Cumin lamb is a Xinjiang (新疆) dish, similar to Yang Rou Chuan (grilled lamb skewers). Like the wildly popular (and delicious) chuan, it has gone beyond Xinjiang to become a popular dish all over China. I’ve seen it most often at authentic Hunan, Sichuan, and Chinese halal restaurants.
It’s really not difficult to see why cumin lamb, flavored with whole cumin seeds, has become such a popular dish. Cumin and lamb is a flavor match made in heaven. Add some hot peppers and plenty of cilantro, and it’s a dish too perfect to ignore. With white rice…I’ll use a phrase that Bill and the girls taught me over the years: Daaaaaaaang.
As a matter of fact, cumin lamb is one of my mother’s favorite dishes, and she usually doesn’t even like lamb. That’s how good it is. Fun fact, most Shanghainese people don’t like lamb—I used to be one of them, I’m ashamed to admit. You will never find any lamb dish in a Shanghainese restaurant.
That said, I really don’t know why that’s the case. According to TCM (Traditional Chinese Medicine), lamb’s benefits include: expelling dampness from the body, warming the blood, and improving your overall Qi. Not surprising, then, that the best time to eat lamb is in the autumn and winter. So as summer comes to a close, what better time to post this recipe?
One last point I want to make: the trick to a good cumin lamb is the lamb fat. Hear me out. Overly lean lamb just tastes tough and unpleasant. The addition of a little extra marbling makes all the difference in the flavor and savory quality of the dish. I used leg of lamb, which ended up being a bit too lean. Most recipes will tell you to use leg of lamb, but I think the shoulder cut is better. Whatever you do, find a way to get some lamb fat in the dish.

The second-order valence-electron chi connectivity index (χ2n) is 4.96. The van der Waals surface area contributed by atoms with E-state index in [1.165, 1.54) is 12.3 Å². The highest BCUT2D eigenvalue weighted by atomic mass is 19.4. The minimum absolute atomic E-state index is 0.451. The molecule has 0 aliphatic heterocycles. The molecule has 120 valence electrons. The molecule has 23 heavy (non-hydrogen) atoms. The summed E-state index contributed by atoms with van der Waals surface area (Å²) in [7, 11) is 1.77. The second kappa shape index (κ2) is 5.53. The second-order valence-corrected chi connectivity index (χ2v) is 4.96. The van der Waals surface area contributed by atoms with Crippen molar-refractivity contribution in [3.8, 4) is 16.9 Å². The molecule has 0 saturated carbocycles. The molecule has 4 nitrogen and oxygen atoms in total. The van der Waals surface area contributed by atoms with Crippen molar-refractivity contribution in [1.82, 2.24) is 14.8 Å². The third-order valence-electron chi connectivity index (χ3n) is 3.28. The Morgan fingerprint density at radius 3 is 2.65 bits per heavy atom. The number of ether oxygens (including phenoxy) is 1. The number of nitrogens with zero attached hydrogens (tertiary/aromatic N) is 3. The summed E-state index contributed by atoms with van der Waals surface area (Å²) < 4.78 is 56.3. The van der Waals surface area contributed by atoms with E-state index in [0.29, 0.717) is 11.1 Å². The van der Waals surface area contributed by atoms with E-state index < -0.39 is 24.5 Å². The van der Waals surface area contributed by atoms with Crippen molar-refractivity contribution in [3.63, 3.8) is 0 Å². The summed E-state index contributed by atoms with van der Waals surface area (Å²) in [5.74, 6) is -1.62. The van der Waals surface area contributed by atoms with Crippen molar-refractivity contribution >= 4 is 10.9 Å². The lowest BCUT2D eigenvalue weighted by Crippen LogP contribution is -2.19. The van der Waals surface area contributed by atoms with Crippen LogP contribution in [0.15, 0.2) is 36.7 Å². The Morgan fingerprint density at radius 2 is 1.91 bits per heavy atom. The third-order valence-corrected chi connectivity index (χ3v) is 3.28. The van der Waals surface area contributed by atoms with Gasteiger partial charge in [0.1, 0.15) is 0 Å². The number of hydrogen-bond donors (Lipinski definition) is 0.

Cumin Lamb Recipe Instructions
Pad lamb dry with paper towel before cutting. Once cut, combine the lamb with the marinade ingredients in a bowl—cumin powder, cornstarch, oil, light soy sauce, and Shaoxing wine. Set aside and marinate for 30 minutes.
Once the lamb has been marinated, heat a wok over medium heat. Add the cumin seeds to the wok and dry toast them until fragrant. Turn off the heat, remove the cumin from the wok, and set aside.
Now heat the wok over the highest setting until it starts to smoke. Add two tablespoons of oil to coat the wok, and then immediately add the lamb. Sear the meat until it turns brown and starts to crisp slightly. The high heat will sear the meat, but keep it tender as well.
Now add the cooked cumin seeds, red chili peppers, Sichuan red pepper flakes (or powder), sugar, scallions, cilantro, and salt.
Toss everything together quickly (so that the scallion and cilantro are just wilted), and transfer to a serving dish. Serve hot with plenty of white rice!